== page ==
Guinness Beef and Mushroom Pot Pie

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Delmonico Steaks

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First run in 1867, it is the oldest of the Triple Crown of Thoroughbred Racing, making it the longest continuously run race in North America, predating the Kent9428330.jpgucky Derby by eight years and the Preakness by six years. The Belmont Stakes is held every June at Belmont Park in Elmont, New York, just outside of New York City. The race, nicknamed The Test of the Champion and The Run for the Carnations, is the third and final leg of the Triple Crown and is held five weeks after the Kentucky Derby and three weeks after the Preakness Stakes, on a Saturday between June 5 and June 11.

And like most spectator sports, horse racing, at the Belmont Stakes and the Triple Crown are all about traditions, food and drinks. The Kentucky Derby is famous for it’s Mint Julep and Hot Browns Bibb Salads, while the Preakness Stakes is known for its Maryland Crab Cakes and Black Eyed Susans.

There are so many iconic food associated with New York City. And what comes to mind for me is a nice juicy steak, like the ones served at the legendary Delmonico’s Restaurant. Delmonico’s opened in Manhattan’s financial district in 1837 and it broke new ground in the American dining industry. It was the first establishment to go by the French term, “restaurant,” and the firsts did not end there.

del.jpegDelmonico’s was ahead of its time, allowing female patrons to dine without the accompaniment of a male escort. It was the first restaurant to have a printed menu, offer a separate wine list, use tablecloths and also the first to have diners sit at private tables.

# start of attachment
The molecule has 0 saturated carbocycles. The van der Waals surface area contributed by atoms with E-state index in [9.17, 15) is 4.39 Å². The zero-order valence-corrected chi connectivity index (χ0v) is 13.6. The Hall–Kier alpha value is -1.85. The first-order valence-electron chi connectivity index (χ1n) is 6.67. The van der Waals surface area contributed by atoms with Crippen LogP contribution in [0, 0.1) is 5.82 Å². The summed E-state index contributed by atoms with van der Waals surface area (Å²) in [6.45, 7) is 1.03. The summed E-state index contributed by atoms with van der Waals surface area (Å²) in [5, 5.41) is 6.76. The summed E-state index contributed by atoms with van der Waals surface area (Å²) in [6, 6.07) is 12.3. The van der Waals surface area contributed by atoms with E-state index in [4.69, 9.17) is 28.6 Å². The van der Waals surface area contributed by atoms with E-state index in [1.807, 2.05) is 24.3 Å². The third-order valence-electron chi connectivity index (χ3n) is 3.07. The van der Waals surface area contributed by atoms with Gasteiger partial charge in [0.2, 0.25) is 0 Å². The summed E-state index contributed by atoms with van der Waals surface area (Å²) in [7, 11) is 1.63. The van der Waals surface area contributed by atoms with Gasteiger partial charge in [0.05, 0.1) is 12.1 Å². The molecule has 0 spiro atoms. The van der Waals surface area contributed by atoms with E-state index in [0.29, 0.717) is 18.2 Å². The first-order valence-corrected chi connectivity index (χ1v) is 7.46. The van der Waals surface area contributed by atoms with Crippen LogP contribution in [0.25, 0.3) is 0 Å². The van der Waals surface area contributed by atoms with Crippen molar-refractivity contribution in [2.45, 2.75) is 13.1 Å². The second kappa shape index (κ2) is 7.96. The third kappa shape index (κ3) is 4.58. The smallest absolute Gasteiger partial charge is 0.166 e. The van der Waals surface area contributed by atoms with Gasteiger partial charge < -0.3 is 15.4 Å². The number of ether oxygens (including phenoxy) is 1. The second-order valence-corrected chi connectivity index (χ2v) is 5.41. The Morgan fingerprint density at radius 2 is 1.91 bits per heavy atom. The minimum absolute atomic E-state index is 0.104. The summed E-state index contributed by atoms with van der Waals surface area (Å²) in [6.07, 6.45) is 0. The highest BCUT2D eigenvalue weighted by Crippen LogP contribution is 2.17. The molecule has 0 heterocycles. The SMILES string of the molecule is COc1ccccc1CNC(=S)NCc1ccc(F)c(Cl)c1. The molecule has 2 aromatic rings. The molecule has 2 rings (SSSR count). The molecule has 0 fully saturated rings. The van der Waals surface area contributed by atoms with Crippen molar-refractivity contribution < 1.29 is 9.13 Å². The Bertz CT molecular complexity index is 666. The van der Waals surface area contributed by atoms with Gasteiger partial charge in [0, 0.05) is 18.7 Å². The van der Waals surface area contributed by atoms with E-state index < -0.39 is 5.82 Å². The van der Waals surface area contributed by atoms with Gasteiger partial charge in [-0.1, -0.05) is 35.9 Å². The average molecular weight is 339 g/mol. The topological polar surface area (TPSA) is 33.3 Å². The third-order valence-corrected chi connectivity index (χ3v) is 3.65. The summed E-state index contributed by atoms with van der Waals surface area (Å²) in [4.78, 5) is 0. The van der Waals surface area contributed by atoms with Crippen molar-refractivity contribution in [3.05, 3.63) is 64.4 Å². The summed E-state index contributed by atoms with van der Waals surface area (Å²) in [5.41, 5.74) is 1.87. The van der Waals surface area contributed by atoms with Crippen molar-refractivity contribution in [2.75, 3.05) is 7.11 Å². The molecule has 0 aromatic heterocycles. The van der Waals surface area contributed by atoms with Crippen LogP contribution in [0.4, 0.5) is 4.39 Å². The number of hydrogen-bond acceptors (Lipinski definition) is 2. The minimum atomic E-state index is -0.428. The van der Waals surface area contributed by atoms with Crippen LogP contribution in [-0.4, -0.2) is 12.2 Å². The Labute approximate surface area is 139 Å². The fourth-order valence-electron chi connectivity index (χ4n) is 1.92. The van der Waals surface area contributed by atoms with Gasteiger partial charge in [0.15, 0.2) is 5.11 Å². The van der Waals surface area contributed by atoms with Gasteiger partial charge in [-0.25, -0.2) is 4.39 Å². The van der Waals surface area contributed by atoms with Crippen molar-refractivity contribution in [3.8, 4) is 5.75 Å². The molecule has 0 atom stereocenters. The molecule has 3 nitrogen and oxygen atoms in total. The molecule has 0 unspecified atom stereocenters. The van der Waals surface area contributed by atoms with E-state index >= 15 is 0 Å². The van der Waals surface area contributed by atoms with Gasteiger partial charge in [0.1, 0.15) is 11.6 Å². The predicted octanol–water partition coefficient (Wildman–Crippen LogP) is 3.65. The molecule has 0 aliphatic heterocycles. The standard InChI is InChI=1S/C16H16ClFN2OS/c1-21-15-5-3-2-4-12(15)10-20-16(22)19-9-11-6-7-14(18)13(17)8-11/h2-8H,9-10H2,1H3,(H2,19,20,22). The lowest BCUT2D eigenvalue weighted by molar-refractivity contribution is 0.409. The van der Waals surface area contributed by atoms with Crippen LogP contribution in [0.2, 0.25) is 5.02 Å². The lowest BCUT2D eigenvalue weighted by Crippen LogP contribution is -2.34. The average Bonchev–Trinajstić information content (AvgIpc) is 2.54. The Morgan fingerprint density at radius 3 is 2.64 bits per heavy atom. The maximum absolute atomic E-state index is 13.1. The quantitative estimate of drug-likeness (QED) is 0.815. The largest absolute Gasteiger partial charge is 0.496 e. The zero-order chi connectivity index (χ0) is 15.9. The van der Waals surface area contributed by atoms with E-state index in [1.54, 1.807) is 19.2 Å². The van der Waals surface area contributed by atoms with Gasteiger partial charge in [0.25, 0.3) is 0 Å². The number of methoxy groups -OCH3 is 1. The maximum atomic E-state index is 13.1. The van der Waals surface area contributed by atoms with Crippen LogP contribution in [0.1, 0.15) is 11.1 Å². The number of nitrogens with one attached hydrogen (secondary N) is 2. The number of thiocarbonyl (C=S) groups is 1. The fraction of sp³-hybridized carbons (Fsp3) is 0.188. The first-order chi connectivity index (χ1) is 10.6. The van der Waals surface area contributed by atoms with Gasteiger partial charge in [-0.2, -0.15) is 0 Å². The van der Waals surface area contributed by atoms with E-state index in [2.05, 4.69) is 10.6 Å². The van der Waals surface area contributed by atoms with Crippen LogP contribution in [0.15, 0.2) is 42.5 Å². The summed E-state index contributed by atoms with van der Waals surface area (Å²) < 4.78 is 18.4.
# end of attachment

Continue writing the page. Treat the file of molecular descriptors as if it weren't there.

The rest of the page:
With that being said, no other dish, but the Delmonico Steak would be the prefect meal serve to your guest on race day, with the accompaniment of side dishes like Dauphinoise Potatoes and Creamed Spinach or Green Beans .

Serves 6

Ingredients:
Six 20-ounce boneless prime rib-eye steaks, at room temperature
Sea salt, to taste
Coarsely ground black pepper, to taste
1/3 cup extra-virgin olive oil

For the Herb Butter:
3 fresh bay leaves
1 Tablespoon fresh thyme leaves
2 tablespoons sea salt
1 pound (4 sticks) unsalted butter, at room temperature

Directions:
For the Herb Butter:
Combine the bay leaves, thyme, and salt in a spice grinder and process until powdery.

Place the butter in a mixing bowl. Add the powdered mixture and, using a hand-held electric mixer, blend well.

Scrape the butter mixture onto the center of a sheet of plastic film. Pull the film up and over the soft butter and, using your hands, form the butter into a roll about 1 3/4 inches in diameter. Wrap tightly and refrigerate for up to 1 week, or wrap in freezer wrap, label, date, and freeze for up to 3 months.When ready to serve, unwrap the herb flavored butter and, using a sharp knife, cut crosswise into 1/2-inch-thick slices, allowing one slice per steak.

For the Steaks:
Clean, oil, and preheat the grill.Wipe excess moisture from the exterior of the steaks using a paper towel. Season one side with salt and pepper.

Place the steaks on the hot grill, seasoned side down. Grill for 3 minutes. Season the top side and, using tongs, turn the steaks and grill for 3 minutes to just sear the exterior.

Remove the steaks from the grill and, using a pastry brush, lightly coat both sides of each steak with olive oil.

Return the steaks to the grill and cook, turning occasionally, until the exterior is nicely charred and the interior has reached the desired degree of doneness on an instant-read thermometer.

Remove from the grill and let rest for 5 minutes before serving with a generous pat of Herb Butter.

Cook’s Notes:
Alternatively, you can also cook the steaks by pan searing.Sprinkle each steak with the pepper and salt; then rub each steak with a small amount of olive oil.

Pre-heat a cast-iron skillet over high heat; then place each steak in the skillet. Uncovered, sear on one side of the steak for 5 minutes then turn the steak over and sear the other side for 3 minutes.Reduce the heat and cook for an additional 8 to 10 minutes or until the internal temperature is 145 º F for medium doneness.

Serve each steak topped with slice of the chilled herb butter.
– – IMPORTANT FOOD SAFETY REMINDER – –